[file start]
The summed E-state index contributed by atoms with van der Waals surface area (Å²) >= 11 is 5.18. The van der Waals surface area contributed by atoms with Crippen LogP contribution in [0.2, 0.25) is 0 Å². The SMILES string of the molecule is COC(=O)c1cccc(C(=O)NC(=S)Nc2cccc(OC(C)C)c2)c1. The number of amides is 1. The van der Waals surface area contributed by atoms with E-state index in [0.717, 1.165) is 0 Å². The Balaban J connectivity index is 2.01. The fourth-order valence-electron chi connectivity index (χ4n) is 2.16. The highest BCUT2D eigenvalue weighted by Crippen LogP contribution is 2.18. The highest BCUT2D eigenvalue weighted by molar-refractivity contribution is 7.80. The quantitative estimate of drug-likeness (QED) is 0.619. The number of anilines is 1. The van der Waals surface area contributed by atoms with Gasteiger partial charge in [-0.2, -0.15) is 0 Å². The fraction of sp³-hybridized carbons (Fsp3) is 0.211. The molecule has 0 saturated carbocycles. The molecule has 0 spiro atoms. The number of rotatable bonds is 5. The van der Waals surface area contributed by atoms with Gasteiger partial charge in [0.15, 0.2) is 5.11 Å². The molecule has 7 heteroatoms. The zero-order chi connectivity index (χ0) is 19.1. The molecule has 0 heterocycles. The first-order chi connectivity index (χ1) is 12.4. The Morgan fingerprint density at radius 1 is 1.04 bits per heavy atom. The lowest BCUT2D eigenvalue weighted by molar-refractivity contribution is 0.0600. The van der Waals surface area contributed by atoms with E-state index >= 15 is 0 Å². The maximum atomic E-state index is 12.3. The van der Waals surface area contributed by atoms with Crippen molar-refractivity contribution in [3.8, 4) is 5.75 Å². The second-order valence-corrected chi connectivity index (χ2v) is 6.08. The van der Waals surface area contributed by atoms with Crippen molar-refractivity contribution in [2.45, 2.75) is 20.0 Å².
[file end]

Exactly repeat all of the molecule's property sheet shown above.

The summed E-state index contributed by atoms with van der Waals surface area (Å²) >= 11 is 5.18. The van der Waals surface area contributed by atoms with Crippen LogP contribution in [0.2, 0.25) is 0 Å². The SMILES string of the molecule is COC(=O)c1cccc(C(=O)NC(=S)Nc2cccc(OC(C)C)c2)c1. The number of amides is 1. The van der Waals surface area contributed by atoms with E-state index in [0.717, 1.165) is 0 Å². The Balaban J connectivity index is 2.01. The fourth-order valence-electron chi connectivity index (χ4n) is 2.16. The highest BCUT2D eigenvalue weighted by Crippen LogP contribution is 2.18. The highest BCUT2D eigenvalue weighted by molar-refractivity contribution is 7.80. The quantitative estimate of drug-likeness (QED) is 0.619. The number of anilines is 1. The van der Waals surface area contributed by atoms with Gasteiger partial charge in [-0.2, -0.15) is 0 Å². The fraction of sp³-hybridized carbons (Fsp3) is 0.211. The molecule has 0 saturated carbocycles. The molecule has 0 spiro atoms. The number of rotatable bonds is 5. The van der Waals surface area contributed by atoms with Gasteiger partial charge in [0.15, 0.2) is 5.11 Å². The molecule has 7 heteroatoms. The zero-order chi connectivity index (χ0) is 19.1. The molecule has 0 heterocycles. The first-order chi connectivity index (χ1) is 12.4. The Morgan fingerprint density at radius 1 is 1.04 bits per heavy atom. The lowest BCUT2D eigenvalue weighted by molar-refractivity contribution is 0.0600. The van der Waals surface area contributed by atoms with E-state index >= 15 is 0 Å². The maximum atomic E-state index is 12.3. The van der Waals surface area contributed by atoms with Crippen molar-refractivity contribution in [3.8, 4) is 5.75 Å². The second-order valence-corrected chi connectivity index (χ2v) is 6.08. The van der Waals surface area contributed by atoms with Crippen molar-refractivity contribution in [2.45, 2.75) is 20.0 Å².